If that's true, and it's a pretty big 'IF', then, yes ... it did work like a charm - to pass the critical COVID relief bill!!!

    The federal minimum wage bill can come later or next, even as he has a lot of bipartisan support for it. Biden is not nearly as cynical as he is being made out to be, here. First things, first and all that.

  26. [26] 
    nypoet22 wrote:

    @caddy,
    That's like the third or fourth time since election day you've asked stucki that question. Keep it up and we'll have to start calling you CRS ;)

  27. [27] 
    Elizabeth Miller wrote:

    Indeed.

  28. [28] 
    Elizabeth Miller wrote:

    That was a pretty awesome speech the president made today.

  29. [29] 
    Kick wrote:

    Don Harris
    7

    This is why I said recently that we need to start preparing NOW to provide another alternative to vote for in 2022 after the Deathocrats let us down again so that the only alternative in 2022 will not be Republikillers.

    As if there aren't already multiple alternative choices on ballots across America that are neither Democrats nor Republicans. Another lie from Don Harris who argues out of both sides of his ass on this particular issue.

    Let's get One Demand started so that will can have politicians that will actually be taking action instead of making empty promises while campaigning that leave us disappointed even though it is "entirely expected".

    Let's at least admit your shit has been started for multiple years and failing the same amount of time.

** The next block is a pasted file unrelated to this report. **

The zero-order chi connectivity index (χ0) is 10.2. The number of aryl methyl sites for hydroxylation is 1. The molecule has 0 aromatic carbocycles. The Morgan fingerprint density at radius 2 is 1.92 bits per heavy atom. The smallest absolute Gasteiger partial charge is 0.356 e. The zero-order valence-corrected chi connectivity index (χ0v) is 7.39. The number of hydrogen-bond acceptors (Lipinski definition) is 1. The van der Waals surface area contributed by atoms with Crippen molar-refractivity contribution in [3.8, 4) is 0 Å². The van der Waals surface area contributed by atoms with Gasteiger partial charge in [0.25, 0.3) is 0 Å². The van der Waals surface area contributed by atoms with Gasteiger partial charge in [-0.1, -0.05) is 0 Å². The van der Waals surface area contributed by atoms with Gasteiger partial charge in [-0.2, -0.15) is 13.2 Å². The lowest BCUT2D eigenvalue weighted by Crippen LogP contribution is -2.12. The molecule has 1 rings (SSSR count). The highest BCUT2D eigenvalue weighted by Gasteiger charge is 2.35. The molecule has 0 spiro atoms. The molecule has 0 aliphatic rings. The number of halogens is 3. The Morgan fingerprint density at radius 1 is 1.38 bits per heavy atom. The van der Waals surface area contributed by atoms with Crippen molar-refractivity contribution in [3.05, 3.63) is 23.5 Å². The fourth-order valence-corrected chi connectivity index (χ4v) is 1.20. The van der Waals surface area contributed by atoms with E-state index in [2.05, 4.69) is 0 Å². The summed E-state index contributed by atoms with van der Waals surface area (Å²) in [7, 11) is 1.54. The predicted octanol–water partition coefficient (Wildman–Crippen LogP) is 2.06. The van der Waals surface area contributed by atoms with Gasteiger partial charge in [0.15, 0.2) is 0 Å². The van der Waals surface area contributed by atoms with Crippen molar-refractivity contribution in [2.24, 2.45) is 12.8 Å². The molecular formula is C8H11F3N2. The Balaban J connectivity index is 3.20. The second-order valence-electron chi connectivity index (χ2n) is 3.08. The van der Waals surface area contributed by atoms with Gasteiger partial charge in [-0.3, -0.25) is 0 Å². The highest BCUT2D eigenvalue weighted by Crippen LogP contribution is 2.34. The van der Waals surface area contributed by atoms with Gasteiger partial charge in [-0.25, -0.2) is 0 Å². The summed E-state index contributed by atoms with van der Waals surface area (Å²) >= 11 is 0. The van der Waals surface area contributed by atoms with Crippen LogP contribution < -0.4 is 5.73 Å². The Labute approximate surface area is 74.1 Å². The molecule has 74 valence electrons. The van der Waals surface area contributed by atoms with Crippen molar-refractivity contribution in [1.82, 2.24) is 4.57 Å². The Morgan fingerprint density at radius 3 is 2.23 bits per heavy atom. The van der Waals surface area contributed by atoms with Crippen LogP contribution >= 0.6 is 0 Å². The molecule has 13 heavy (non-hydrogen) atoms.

Think about that for a minute.

    You should never ask anyone else to do something that you either cannot or will not do yourself; think about that.

    You just admitted that you expected Biden to disappoint you. Why are people voting for someone based on campaign promises that they KNOW are empty promises?

    CW disappoints you on a near-daily basis. Why are you still here with your bullshit routine?

    We can do better.

    Apparently you can't. You've been told to get your own blog, and yet here you remain whining about the same shit over and over and getting nowhere.

  30. [30] 
    Kick wrote:

    Elizabeth Miller
    10

    Is Kick the only Texan here?

    Bleyd and Steedo too.

  31. [31] 
    Kick wrote:

    MtnCaddy
    11

    Bleyd is also from Texas and resides in TX-23 as does Kick.

    I'm pretty sure Bleyd is from Harris County, and poor Steedo has Louie Gohmert as his representative... so none of us lives in TX-23, which covers a huge chunk of Texas on the Mexican border. :)

  32. [32] 
    Kick wrote:

    John M
    14

    Exactly! :)

  33. [33] 
    Kick wrote:

    C. R. Stucki
    23

    Where were you when I posted (well ahead of normal election day) that I had already voted for the Dem pres candidate for the first time in my life. (Actually, I think I said more like I had voted AGAINST Trump, rather than for Biden.) Check with Kick, I'm sure she'll confirm that.

    Stucki is making me agree with him, but he did say it:

    http://www.chrisweigant.com/2020/10/15/are-republicans-getting-worried/#comment-170255

    I said he deserved a little ass for doing it and then drew him one.
    Good times. :)